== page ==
February 8, 2016: NYS Bar Association President Calls for Access to Justice and Protecting Public from Nonlawyer Practice of Law
David P. Miranda addresses Nation’s Bar Association Presidents in San Diego
Speaking at the plenary session of the National Council of Bar Presidents meeting in San Diego on Saturday, New York State Bar Association President David P. Miranda said the legal profession and organized bar must find ways to resolve the unmet legal needs of the public and better connect lawyers with potential clients.
However, he cautioned, “As attorneys, we must be wary of nonlawyer legal services venture capitalists and Internet entrepreneurs who are more interested in profits than access to justice. We must not dilute lawyers’ rules of professional conduct, put in place to protect the public, without serious thought.”
The untold number of Americans without access to legal services, he said, challenges the profession to examine innovative ways to deliver legal services to low- and moderate-income Americans. “I don’t believe we’ve explored all the avenues. But certainly, we should not rely on nonlawyers whose work is not supervised by licensed lawyers.”
“To address the unmet legal needs of the public, the legal profession needs a better understanding of why individuals are not getting—or perhaps not seeking—legal assistance. We cannot rely on decades-old surveys or anecdotal reports to assess the magnitude of the problem. We need to better define the problem before we can effectively solve it.”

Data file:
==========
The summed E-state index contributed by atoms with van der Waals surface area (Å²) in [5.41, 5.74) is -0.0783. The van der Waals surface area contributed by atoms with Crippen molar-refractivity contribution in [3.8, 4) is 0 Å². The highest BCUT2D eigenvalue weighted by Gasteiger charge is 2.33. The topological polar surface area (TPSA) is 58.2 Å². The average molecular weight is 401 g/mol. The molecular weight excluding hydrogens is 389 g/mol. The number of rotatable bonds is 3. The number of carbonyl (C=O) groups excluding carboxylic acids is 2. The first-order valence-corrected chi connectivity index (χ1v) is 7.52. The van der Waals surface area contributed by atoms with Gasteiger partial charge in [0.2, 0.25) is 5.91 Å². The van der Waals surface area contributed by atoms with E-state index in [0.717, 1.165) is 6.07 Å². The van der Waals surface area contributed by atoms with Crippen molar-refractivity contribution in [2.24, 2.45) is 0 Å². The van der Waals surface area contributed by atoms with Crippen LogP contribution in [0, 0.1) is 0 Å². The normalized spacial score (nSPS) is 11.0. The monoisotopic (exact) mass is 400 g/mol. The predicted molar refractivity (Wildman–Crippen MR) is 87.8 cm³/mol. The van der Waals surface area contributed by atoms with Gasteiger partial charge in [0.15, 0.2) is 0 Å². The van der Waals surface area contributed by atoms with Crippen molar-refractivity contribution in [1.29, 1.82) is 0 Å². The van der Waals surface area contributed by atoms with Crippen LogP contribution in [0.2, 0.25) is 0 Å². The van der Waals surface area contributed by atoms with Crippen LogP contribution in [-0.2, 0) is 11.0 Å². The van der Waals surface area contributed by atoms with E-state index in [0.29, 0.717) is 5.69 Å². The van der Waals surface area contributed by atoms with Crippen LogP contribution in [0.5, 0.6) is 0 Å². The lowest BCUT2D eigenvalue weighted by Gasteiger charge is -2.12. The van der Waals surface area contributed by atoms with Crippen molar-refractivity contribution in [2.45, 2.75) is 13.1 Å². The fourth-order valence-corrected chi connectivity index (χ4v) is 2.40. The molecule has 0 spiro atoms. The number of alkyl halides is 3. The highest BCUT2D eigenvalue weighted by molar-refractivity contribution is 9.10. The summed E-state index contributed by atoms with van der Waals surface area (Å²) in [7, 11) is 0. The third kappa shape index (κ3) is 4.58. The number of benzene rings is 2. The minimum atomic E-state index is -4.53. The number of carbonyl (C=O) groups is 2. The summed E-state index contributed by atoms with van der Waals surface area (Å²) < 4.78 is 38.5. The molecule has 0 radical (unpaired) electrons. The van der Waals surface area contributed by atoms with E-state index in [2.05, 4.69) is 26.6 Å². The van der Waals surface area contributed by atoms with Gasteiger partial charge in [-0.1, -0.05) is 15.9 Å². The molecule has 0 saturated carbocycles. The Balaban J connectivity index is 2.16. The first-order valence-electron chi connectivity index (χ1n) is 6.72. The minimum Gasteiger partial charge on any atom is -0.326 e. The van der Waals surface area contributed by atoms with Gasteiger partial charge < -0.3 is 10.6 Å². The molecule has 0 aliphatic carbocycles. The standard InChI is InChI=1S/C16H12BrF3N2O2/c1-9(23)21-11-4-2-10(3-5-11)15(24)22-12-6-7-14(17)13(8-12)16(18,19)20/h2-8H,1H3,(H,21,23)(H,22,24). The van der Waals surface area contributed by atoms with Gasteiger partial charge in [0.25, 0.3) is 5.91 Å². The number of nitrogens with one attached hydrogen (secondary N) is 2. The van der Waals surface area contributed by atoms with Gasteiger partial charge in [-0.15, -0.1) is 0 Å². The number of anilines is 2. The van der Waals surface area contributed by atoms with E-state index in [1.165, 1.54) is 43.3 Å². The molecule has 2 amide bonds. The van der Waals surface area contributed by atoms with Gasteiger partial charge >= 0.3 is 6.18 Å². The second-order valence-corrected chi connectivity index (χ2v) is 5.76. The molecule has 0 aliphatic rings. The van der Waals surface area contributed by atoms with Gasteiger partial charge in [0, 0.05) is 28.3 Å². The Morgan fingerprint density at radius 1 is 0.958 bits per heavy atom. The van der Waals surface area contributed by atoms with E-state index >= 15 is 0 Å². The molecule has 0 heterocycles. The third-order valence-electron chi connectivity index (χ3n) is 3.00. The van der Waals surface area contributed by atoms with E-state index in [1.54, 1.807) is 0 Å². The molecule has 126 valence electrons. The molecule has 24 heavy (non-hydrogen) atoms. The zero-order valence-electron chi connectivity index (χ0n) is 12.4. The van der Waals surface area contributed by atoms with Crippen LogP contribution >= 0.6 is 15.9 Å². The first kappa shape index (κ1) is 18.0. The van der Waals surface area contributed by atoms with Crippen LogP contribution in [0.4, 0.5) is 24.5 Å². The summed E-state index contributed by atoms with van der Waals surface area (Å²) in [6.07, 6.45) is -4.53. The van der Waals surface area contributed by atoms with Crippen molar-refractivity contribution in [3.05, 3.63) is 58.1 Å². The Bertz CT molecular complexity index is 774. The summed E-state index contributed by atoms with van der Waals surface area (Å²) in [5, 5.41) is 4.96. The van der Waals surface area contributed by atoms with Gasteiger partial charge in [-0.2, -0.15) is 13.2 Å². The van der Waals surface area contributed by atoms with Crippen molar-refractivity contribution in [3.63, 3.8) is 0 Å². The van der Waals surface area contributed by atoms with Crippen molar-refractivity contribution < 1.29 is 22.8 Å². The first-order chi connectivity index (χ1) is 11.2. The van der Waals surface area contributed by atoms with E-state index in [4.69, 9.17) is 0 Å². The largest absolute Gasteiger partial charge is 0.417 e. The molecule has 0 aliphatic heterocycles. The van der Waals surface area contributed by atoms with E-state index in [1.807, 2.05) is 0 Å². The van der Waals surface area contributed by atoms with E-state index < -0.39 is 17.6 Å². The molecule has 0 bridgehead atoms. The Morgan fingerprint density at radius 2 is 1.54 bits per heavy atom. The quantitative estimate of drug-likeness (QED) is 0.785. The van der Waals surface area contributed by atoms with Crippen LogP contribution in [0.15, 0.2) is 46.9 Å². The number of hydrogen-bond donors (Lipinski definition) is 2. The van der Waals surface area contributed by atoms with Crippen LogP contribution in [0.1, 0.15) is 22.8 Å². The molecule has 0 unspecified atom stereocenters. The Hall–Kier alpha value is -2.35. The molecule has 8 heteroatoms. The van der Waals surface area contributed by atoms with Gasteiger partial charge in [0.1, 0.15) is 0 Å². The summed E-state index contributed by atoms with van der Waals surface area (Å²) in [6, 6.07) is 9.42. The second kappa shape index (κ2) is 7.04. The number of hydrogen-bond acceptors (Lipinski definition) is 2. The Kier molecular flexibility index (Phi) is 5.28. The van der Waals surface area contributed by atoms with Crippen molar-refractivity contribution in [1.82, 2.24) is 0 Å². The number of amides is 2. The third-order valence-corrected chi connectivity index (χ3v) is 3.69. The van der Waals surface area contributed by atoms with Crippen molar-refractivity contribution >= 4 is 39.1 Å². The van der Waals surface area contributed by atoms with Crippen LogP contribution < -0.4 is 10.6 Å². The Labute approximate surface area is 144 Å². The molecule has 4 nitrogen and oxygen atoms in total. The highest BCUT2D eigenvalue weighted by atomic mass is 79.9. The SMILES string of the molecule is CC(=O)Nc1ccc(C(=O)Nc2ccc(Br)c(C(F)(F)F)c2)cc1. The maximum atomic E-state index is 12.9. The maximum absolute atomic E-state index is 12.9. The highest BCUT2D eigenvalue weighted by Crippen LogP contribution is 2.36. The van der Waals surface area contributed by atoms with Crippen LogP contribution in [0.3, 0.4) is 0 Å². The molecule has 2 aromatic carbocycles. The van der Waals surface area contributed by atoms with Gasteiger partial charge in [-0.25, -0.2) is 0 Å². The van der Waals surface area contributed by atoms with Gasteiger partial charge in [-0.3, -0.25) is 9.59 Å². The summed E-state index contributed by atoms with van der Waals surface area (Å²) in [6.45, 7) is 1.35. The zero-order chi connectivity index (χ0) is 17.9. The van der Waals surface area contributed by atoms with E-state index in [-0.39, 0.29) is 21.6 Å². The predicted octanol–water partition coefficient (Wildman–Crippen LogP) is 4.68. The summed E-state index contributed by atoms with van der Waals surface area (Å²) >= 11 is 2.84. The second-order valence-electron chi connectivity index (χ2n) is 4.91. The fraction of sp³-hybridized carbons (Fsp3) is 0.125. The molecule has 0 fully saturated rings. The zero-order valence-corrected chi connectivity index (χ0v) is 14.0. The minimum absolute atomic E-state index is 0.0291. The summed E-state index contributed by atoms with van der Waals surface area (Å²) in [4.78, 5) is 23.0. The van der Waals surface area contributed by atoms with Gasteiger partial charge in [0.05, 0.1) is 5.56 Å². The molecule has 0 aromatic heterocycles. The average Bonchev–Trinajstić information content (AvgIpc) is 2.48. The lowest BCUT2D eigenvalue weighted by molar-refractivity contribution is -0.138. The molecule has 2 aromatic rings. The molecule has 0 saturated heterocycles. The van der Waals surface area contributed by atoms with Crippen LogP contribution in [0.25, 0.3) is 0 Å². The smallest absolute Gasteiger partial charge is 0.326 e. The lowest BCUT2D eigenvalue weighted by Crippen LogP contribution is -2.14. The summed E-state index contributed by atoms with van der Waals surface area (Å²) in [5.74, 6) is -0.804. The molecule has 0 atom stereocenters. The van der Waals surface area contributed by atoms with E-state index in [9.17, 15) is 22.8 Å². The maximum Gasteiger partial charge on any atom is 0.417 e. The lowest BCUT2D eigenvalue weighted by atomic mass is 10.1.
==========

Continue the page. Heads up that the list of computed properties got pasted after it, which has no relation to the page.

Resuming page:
Miranda spoke at the Council’s plenary session on legal services, “Where Are We Going and How Do We Get There?” Other panelists were Gillian Hadfield, professor of law and economics, University of Southern California; George T. “Buck” Lewis, past president, Tennessee Bar Association; and Andrew Perlman, dean, Suffolk University Law School. Carl D. Smallwood, past president of the Columbus Bar Association and past president of the National Council of Bar Presidents, was moderator.
Perlman is co-chair of the American Bar Association (ABA) Commission on the Future of Legal Services. Its report, Resolution 105, will be voted on by the ABA House of Delegates, which meets Monday, February 8, 2016 in San Diego, CA.
The New York State Bar Association is urging delegates to oppose Resolution 105 on the provision of legal services by nonlawyers because “we cannot lose sight of the core values of our profession and our commitment to ethical standards that define our profession,” Miranda said.
The 74,000-member New York State Bar Association is largest voluntary state bar association in the nation. It was founded in 1876.
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